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  #1 (permalink)  
Old Wed Jan 19, 2005, 02:04pm
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I have 2 similar cases.
Case 1: B1 is running out to defend the jump shot. B1 is going "nearly" straight at the shooter A1. B1 jumps about 5 feet forward to contest the shot but clearly is going past the shooter without contact. B1 does jump first. The shooter jumps sideways and creates contact. Who is the foul on?

Case 2: Similar case. B1 is running out to defend the jump shot. This time B1 does not take a path beside the shooter, but is going straight at the shooter. B1 has body control when he jumps to contest the shot. B1's body is going to stop about a foot before he gets to the shooter. B1 is clearly not going to make contact with A1 the shooter if A1 goes straight up with the shot. If A1 jumps forward into B1, who is the foul on?

Summation:
It seems to me that an airborne player can not change his path or to backup, therefore it should be a foul on the shooter in these cases. I hear other opinions. Help would be appreciated.
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Old Wed Jan 19, 2005, 02:09pm
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It's not going to be a foul on the shooter in either situation. The defender does not have LGP, nor is he within his verticality.

Change the plays and have the defender doing the same thing, only not airborne. What do you have?
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Old Wed Jan 19, 2005, 02:11pm
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Foul on the defense. A moving player without LGP who is moving towards the shooter. Defensive player shouldn't be so quick to commit.
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Old Wed Jan 19, 2005, 02:13pm
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Quote:
Originally posted by BktBallRef
It's not going to be a foul on the shooter in either situation. The defender does not have LGP, nor is he within his verticality.

Change the plays and have the defender doing the same thing, only not airborne. What do you have?
I still have a foul on the defense. Defender moves into the path of an airborne shooter - that's a block. Did I miss something?
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Old Wed Jan 19, 2005, 02:27pm
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Quote:
Originally posted by Smitty
Quote:
Originally posted by BktBallRef
It's not going to be a foul on the shooter in either situation. The defender does not have LGP, nor is he within his verticality.

Change the plays and have the defender doing the same thing, only not airborne. What do you have?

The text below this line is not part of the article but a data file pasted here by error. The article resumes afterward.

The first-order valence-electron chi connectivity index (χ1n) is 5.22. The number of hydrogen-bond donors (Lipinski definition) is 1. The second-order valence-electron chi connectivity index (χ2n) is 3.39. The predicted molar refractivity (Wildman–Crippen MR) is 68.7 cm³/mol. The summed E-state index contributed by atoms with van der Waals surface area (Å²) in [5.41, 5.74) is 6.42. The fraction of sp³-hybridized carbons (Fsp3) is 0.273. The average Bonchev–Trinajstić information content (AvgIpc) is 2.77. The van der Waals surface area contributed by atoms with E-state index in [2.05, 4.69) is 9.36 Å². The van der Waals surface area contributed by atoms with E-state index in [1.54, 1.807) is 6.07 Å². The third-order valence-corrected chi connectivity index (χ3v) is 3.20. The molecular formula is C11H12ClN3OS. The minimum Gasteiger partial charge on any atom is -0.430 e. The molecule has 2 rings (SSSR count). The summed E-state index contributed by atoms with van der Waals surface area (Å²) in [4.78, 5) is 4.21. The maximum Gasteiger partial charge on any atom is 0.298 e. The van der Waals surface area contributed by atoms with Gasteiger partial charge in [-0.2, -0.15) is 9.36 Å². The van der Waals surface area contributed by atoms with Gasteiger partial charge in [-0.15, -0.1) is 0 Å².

I still have a foul on the defense. Defender moves into the path of an airborne shooter - that's a block. Did I miss something?
I'm thinking the first play could be a no-call, Smitty. If the defender is clearly planning to go past the shooter, and shooter moves sideways toward the defender, that's sure not a defensive foul, even if it's not offensive, either. (Hey, look, MTD, those words go well in that sentence!)

On the second one, I think I'd have to be there. If A1 alters his path to draw a foul, I may no-call it, but it's hard to tell from this description.
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Old Wed Jan 19, 2005, 02:31pm
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Quote:
Originally posted by rainmaker
Quote:
Originally posted by Smitty
Quote:
Originally posted by BktBallRef
It's not going to be a foul on the shooter in either situation. The defender does not have LGP, nor is he within his verticality.

Change the plays and have the defender doing the same thing, only not airborne. What do you have?
I still have a foul on the defense. Defender moves into the path of an airborne shooter - that's a block. Did I miss something?
I'm thinking the first play could be a no-call, Smitty. If the defender is clearly planning to go past the shooter, and shooter moves sideways toward the defender, that's sure not a defensive foul, even if it's not offensive, either. (Hey, look, MTD, those words go well in that sentence!)

On the second one, I think I'd have to be there. If A1 alters his path to draw a foul, I may no-call it, but it's hard to tell from this description.
You could be right - it's just so hard to have the same image of plays when they are described in this way. Judgement call plays are always the hardest to get a mojority agreement on. Even if we all saw the play, we might all have differing opinions on how it should be called.
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Old Wed Jan 19, 2005, 02:40pm
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Everybody has been quick here to say this foul is on the defense. I am going to say HOLD ON! not quite so fast..

Lets go back to our basketball fundamentals. If the defense has jumped first which both at least the first play says and implies in the second. (yes, over committed) He is entitled to the spot on the floor. This is no different than when a defender takes away the landing spot for the offensive shooter. If the landing spot is taken away by the offense then it is a foul on the offensive player.

Why would we let an offensive player commit a foul, that we would clearly call on the defense if the roles were reversed?

Play 1 defense jumps FIRST and will go to side of player and Offense jumps into an airborne defender. I cant see how you would ever call this on the defense... No call a minimum... but offense takes away landing spot by causing contact, jumps into path to draw foul, initiates the contact, and we want to penalize the defender, PC foul may be a harder sell but I think the rules require it.